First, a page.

Parkcrest sued the Authority for breach of contract and also asserted that any delays on the Project were excusable and, therefore, not subject to liquidated damages. The Authority counterclaimed against Parkcrest for added costs to complete the project. The Surety intervened, also seeking a ruling that all delays were excusable. The Authority then counterclaimed against the Surety for completion costs.
Aspic Eng’g & Constr. Co. v. ECC Centcom Constructors, LLC, No. 17-cv-00224-YGR, 2017 U.S. Dist. LEXIS 111767, at *10-12 (N.D. Cal. July 18, 2017)
This matter came before the Court on a motion to vacate a final arbitration award (the “Arbitration Award”) entered in favor of Aspic Engineering and Construction Company “Aspic”) and against ECC International, LLC and ECC CENTCOM Constructors, LLC (collectively, “ECC”). ECC entered into two prime contracts with the U.S. Army Corp of Engineers (“USACE”) in connection with two reconstruction projects for police training facilities in Afghanistan (the “Projects”). These prime contracts incorporated, among other things, Federal Acquisition Regulations (“FAR”) Sections 49.206 and 52.249-2, which allowed USACE to terminate the Projects for convenience. ECC subcontracted portions of the work on the Projects to Aspic. The subcontracts between ECC and Aspic likewise incorporated several FAR sections. Although Aspic is an Afghan engineering and contracting firm, it had experience in contracting with the U.S. government and a familiarity with the U.S. Government contract requirements, including FAR clauses. After ECC and Aspic had partially performed work on the Projects, USACE issued a notice of termination for convenience, which ended the Projects in their entirety.
Aspic filed a demand for arbitration, seeking to recover its lost profits on the Projects.
Continue Reading Arbitration Award Ruling That, Because of Cultural Differences, a Local Afghan Subcontractor Is Not Bound by the F.A.R. Provisions Incorporated Into the Subcontracts Is Vacated as Contrary to the Subcontract Terms
Developers Sur. & Indem. Co. v. Carothers Constr., Inc., 2017 U.S. Dist. LEXIS 111021 (D.S.C. July 18, 2017); Developers Sur. & Indem. Co. v. Carothers Constr., Inc., 2017 U.S. Dist. LEXIS 135948 (D. Kan. Aug. 24, 2017)
Two recent decisions from United States District Courts for the District of South Carolina and the District of Kansas, respectively, reached opposite conclusions when presented with the same issue: Is a surety bound to arbitrate claims against it when the surety’s bond incorporates its principal’s contract by reference, and the principal’s contract contains an agreement to arbitrate disputes. The District of South Carolina, applying South Carolina law, held that a surety is bound by the arbitration agreement in the incorporated contract, while the District of Kansas held that a surety is not so bound.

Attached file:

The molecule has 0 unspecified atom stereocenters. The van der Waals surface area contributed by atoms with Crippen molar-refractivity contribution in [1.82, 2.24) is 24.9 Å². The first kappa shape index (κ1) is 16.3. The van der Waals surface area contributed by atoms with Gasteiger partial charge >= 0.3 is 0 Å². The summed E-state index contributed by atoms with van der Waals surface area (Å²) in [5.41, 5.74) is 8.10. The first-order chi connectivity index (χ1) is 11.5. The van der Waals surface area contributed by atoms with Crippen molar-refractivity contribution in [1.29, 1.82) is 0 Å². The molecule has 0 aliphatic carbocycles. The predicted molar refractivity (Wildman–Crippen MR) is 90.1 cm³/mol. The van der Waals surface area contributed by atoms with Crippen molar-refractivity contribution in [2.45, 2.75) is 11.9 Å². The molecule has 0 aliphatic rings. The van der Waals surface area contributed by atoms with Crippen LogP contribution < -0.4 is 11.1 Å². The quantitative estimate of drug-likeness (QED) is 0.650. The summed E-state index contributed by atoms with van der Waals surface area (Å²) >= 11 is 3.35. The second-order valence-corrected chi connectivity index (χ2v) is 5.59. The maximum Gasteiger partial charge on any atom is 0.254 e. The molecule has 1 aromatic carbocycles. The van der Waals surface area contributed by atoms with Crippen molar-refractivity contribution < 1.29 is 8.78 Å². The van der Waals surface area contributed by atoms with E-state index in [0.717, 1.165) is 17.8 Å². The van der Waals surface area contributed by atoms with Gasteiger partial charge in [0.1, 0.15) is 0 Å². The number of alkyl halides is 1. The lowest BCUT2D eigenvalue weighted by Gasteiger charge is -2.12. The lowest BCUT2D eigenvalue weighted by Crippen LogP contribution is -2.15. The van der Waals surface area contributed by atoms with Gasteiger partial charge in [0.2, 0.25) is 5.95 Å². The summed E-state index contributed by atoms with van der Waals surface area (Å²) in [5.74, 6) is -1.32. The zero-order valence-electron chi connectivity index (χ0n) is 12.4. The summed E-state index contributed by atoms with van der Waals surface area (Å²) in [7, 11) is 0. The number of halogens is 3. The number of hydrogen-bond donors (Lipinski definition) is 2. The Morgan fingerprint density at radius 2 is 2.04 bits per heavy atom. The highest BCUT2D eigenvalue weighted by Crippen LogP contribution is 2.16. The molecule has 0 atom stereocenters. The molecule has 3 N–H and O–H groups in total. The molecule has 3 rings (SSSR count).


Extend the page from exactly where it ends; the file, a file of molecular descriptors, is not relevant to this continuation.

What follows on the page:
These cases both arise from an arbitration demand filed by the general contractor, Carothers Construction, Inc. (“Carothers”) against the surety, Developers Surety and Indemnity Company (“DSI”). DSI issued performance and payment bonds on behalf of subcontractors Liberty Enterprises Specialty Contractor (“Liberty”) and Seven Hills Construction, LLC (“Seven Hills”) in favor of Carothers for their work on Projects located in South Carolina and Kansas, respectively. Each subcontractor defaulted on its contractual obligations. Carothers initiated arbitration against DSI regarding both Projects. According to Carothers, the bonds incorporated by reference the subcontracts’ mandatory arbitration clauses and thus, DSI was subject to binding arbitration. In declaratory judgment actions before Federal District Courts in South Carolina and Kansas, DSI asked the courts to declare that the arbitration clause did not bind it to arbitrate Carothers’ claims. Each court reached the directly opposite conclusion. This article discusses the decision reached by each court in turn.
Continue Reading When Surety Bond Incorporates the Subcontract by Reference, Is the Subcontract’s Arbitration Clause Also Incorporated? Federal Court in South Carolina Says Yes; Federal Court in Kansas Says No — In Two Matters Involving the Same Parties